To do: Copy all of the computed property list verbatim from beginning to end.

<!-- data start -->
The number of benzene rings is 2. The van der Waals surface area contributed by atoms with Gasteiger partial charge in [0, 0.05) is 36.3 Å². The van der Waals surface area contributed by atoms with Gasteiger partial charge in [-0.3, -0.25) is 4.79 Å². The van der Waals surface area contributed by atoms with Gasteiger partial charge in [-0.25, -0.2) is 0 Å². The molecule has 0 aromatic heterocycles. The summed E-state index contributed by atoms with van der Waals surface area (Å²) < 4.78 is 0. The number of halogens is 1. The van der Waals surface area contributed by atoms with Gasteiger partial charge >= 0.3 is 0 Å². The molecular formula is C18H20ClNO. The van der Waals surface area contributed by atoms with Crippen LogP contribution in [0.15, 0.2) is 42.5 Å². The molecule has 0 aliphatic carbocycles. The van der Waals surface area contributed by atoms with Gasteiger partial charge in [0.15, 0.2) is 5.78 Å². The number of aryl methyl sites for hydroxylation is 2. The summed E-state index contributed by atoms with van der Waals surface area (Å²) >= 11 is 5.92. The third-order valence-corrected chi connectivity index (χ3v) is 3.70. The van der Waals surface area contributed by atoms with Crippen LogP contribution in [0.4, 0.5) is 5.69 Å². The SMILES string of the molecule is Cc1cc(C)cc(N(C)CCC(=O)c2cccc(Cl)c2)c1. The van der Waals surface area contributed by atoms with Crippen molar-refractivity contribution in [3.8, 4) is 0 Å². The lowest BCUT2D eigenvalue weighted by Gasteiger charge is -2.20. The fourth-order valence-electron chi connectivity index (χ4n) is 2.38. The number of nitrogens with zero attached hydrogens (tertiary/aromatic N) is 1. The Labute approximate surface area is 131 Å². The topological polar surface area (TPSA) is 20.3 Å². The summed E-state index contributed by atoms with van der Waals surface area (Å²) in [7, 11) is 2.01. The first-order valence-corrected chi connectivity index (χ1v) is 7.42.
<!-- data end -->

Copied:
The number of benzene rings is 2. The van der Waals surface area contributed by atoms with Gasteiger partial charge in [0, 0.05) is 36.3 Å². The van der Waals surface area contributed by atoms with Gasteiger partial charge in [-0.3, -0.25) is 4.79 Å². The van der Waals surface area contributed by atoms with Gasteiger partial charge in [-0.25, -0.2) is 0 Å². The molecule has 0 aromatic heterocycles. The summed E-state index contributed by atoms with van der Waals surface area (Å²) < 4.78 is 0. The number of halogens is 1. The van der Waals surface area contributed by atoms with Gasteiger partial charge >= 0.3 is 0 Å². The molecular formula is C18H20ClNO. The van der Waals surface area contributed by atoms with Crippen LogP contribution in [0.15, 0.2) is 42.5 Å². The molecule has 0 aliphatic carbocycles. The van der Waals surface area contributed by atoms with Gasteiger partial charge in [0.15, 0.2) is 5.78 Å². The number of aryl methyl sites for hydroxylation is 2. The summed E-state index contributed by atoms with van der Waals surface area (Å²) >= 11 is 5.92. The third-order valence-corrected chi connectivity index (χ3v) is 3.70. The van der Waals surface area contributed by atoms with Crippen LogP contribution in [0.4, 0.5) is 5.69 Å². The SMILES string of the molecule is Cc1cc(C)cc(N(C)CCC(=O)c2cccc(Cl)c2)c1. The van der Waals surface area contributed by atoms with Crippen molar-refractivity contribution in [3.8, 4) is 0 Å². The lowest BCUT2D eigenvalue weighted by Gasteiger charge is -2.20. The fourth-order valence-electron chi connectivity index (χ4n) is 2.38. The number of nitrogens with zero attached hydrogens (tertiary/aromatic N) is 1. The Labute approximate surface area is 131 Å². The topological polar surface area (TPSA) is 20.3 Å². The summed E-state index contributed by atoms with van der Waals surface area (Å²) in [7, 11) is 2.01. The first-order valence-corrected chi connectivity index (χ1v) is 7.42.